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DII SAAC receives certification in CPR, AED

New partnership with the NCAA Sport Science Institute focuses on cardiac care

On a recent Friday afternoon in Indianapolis, members of the national Division II Student-Athlete Advisory Committee took a break from their usual fall meeting business of reviewing legislation to embark on an initiative that could save lives.

The committee members filed into a room where manikins dotted the floor and automated external defibrillators lay nearby. Before addressing the props, they listened to a video created for them by NCAA Chief Medical Officer Brian Hainline, which explained the importance of the training they were about to receive. Five to 10 NCAA student-athletes die every year competing in sports because of cardiac arrest, Hainline told the committee members. But often, he added, death from cardiac arrest can be prevented: There’s a 90 percent chance the individual will survive if he or she is treated properly within three minutes.

Such statistics are what helped to drive a new partnership between the Division II SAAC and the NCAA Sport Science Institute that centers on CPR and AED training. This partnership is grounded in the interassociation Cardiac Care Best Practices , and its goal is to raise awareness for the cardiac health of college athletes and increase the number of NCAA community members who are CPR and AED certified. The student-athlete committee members took the first step during their meeting Nov. 18, when they learned the two lifesaving techniques and earned certification through the American Red Cross. Next, the committee and SSI will spread that knowledge at the NCAA Convention in January by sponsoring three CPR and AED training sessions for attendees.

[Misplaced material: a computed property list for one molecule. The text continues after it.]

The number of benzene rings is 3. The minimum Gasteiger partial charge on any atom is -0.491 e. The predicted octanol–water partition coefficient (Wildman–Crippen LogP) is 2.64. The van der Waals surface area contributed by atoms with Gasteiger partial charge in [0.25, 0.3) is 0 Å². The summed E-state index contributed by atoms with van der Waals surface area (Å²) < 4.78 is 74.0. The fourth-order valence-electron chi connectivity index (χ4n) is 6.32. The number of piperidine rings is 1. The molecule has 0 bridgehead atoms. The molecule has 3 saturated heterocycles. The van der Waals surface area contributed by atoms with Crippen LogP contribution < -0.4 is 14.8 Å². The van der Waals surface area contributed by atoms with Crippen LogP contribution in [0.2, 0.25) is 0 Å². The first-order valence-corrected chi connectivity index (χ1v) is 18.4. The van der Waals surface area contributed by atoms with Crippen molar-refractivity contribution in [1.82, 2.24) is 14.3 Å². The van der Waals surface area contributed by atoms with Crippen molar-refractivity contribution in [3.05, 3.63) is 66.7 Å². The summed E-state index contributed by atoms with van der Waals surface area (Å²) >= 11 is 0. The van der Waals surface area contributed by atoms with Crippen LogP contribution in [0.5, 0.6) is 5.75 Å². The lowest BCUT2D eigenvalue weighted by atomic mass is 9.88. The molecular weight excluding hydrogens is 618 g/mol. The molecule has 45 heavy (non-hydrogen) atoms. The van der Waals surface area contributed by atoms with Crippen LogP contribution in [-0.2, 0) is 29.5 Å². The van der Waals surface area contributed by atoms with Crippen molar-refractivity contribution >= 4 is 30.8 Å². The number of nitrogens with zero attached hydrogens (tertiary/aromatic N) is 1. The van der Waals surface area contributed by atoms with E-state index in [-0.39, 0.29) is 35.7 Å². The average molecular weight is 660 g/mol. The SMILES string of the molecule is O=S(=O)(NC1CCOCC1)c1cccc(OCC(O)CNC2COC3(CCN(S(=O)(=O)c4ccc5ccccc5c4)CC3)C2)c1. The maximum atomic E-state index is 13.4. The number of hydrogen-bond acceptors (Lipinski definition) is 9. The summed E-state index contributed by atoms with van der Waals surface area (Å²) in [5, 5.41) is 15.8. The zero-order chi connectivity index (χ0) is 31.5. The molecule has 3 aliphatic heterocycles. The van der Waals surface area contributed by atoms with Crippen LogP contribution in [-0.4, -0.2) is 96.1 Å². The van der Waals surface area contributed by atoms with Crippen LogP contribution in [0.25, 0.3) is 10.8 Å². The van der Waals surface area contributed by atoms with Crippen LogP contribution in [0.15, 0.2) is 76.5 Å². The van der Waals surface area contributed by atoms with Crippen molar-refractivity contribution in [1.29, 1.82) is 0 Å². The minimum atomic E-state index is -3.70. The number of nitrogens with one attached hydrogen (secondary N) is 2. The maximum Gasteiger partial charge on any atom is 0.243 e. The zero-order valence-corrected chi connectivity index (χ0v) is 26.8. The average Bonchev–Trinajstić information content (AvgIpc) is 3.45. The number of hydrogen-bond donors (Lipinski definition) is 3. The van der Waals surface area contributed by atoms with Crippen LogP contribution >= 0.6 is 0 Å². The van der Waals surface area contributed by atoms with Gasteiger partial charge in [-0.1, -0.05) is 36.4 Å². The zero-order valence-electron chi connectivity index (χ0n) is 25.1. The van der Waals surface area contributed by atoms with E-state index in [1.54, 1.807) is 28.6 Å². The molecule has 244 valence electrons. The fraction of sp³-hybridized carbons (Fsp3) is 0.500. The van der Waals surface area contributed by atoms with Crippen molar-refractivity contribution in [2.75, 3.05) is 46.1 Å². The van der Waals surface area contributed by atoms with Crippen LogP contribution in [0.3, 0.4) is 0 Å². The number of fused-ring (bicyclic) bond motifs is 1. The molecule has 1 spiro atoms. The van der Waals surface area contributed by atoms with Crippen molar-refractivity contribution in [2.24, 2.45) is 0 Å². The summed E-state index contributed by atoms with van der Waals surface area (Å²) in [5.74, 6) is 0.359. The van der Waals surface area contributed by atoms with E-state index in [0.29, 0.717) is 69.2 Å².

Hainline described this kind of training as “low-hanging fruit” in cardiac care. “In my opinion, everyone should be certified in CPR and AED,” he told the student-athletes. “I really thank you for taking the lead on this most important matter.”

During the training, the committee members took turns practicing the steps of both emergency procedures, which included performing compressions on manikins and delivering rescue breaths for CPR and correctly setting up and operating an AED. Their certification will last for two years.

“It was incredible,” said committee member Celine Mangan, a recent graduate and former basketball player at Notre Dame College (Ohio). “It took us an hour and a half, and having that in our background is really helpful.”

Many other committee members echoed Mangan’s sentiments. “If we can go out and save someone else’s life, literally,” added Jake Long, a recent graduate and former baseball player at Regis University (Colorado), “why not try to do that?”

Conversation on social justice

On the second day of their meeting, committee members participated in a heartfelt discussion of social justice issues that was led by two facilitators from Indiana University-Purdue University at Indianapolis. Amanda Bonilla, an assistant director for social justice education at IUPUI, and Alice Jones, a learning and program development consultant in the IUPUI Office for Intergroup Dialogue and Civil Community, engaged the group in personal conversations and activities that fostered awareness and understanding of group members’ unique experiences. The student-athletes discussed ways they could make a positive impact around social justice on their campuses and in their conferences and will continue the dialogue with other Division II leaders at the upcoming Convention.

Other actions

Also at the meeting, committee members:

  • Reviewed and ultimately supported all 18 legislative proposals that are up for a Division II membership vote in January. The 2017 business session marks the second time the student-athlete group will cast its vote on each piece of proposed legislation.
  • Volunteered at the Ronald McDonald House of Indiana, where they helped transport and set up holiday decorations.